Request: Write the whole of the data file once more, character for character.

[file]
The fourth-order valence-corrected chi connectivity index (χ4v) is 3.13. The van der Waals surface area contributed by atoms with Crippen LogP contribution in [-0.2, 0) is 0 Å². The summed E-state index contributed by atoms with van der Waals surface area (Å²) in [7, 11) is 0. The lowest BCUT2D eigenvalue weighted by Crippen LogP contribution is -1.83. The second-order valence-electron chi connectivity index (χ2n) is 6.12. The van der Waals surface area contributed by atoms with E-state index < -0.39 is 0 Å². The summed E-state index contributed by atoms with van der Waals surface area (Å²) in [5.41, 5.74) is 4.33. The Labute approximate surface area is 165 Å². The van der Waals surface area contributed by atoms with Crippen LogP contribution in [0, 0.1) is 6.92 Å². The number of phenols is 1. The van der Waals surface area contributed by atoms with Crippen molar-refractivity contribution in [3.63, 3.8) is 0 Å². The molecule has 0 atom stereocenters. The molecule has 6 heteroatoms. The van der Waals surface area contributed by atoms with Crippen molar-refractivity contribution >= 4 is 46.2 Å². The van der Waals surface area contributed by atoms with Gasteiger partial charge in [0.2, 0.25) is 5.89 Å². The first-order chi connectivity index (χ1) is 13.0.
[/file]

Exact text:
The fourth-order valence-corrected chi connectivity index (χ4v) is 3.13. The van der Waals surface area contributed by atoms with Crippen LogP contribution in [-0.2, 0) is 0 Å². The summed E-state index contributed by atoms with van der Waals surface area (Å²) in [7, 11) is 0. The lowest BCUT2D eigenvalue weighted by Crippen LogP contribution is -1.83. The second-order valence-electron chi connectivity index (χ2n) is 6.12. The van der Waals surface area contributed by atoms with E-state index < -0.39 is 0 Å². The summed E-state index contributed by atoms with van der Waals surface area (Å²) in [5.41, 5.74) is 4.33. The Labute approximate surface area is 165 Å². The van der Waals surface area contributed by atoms with Crippen LogP contribution in [0, 0.1) is 6.92 Å². The number of phenols is 1. The van der Waals surface area contributed by atoms with Crippen molar-refractivity contribution in [3.63, 3.8) is 0 Å². The molecule has 0 atom stereocenters. The molecule has 6 heteroatoms. The van der Waals surface area contributed by atoms with Crippen molar-refractivity contribution >= 4 is 46.2 Å². The van der Waals surface area contributed by atoms with Gasteiger partial charge in [0.2, 0.25) is 5.89 Å². The first-order chi connectivity index (χ1) is 13.0.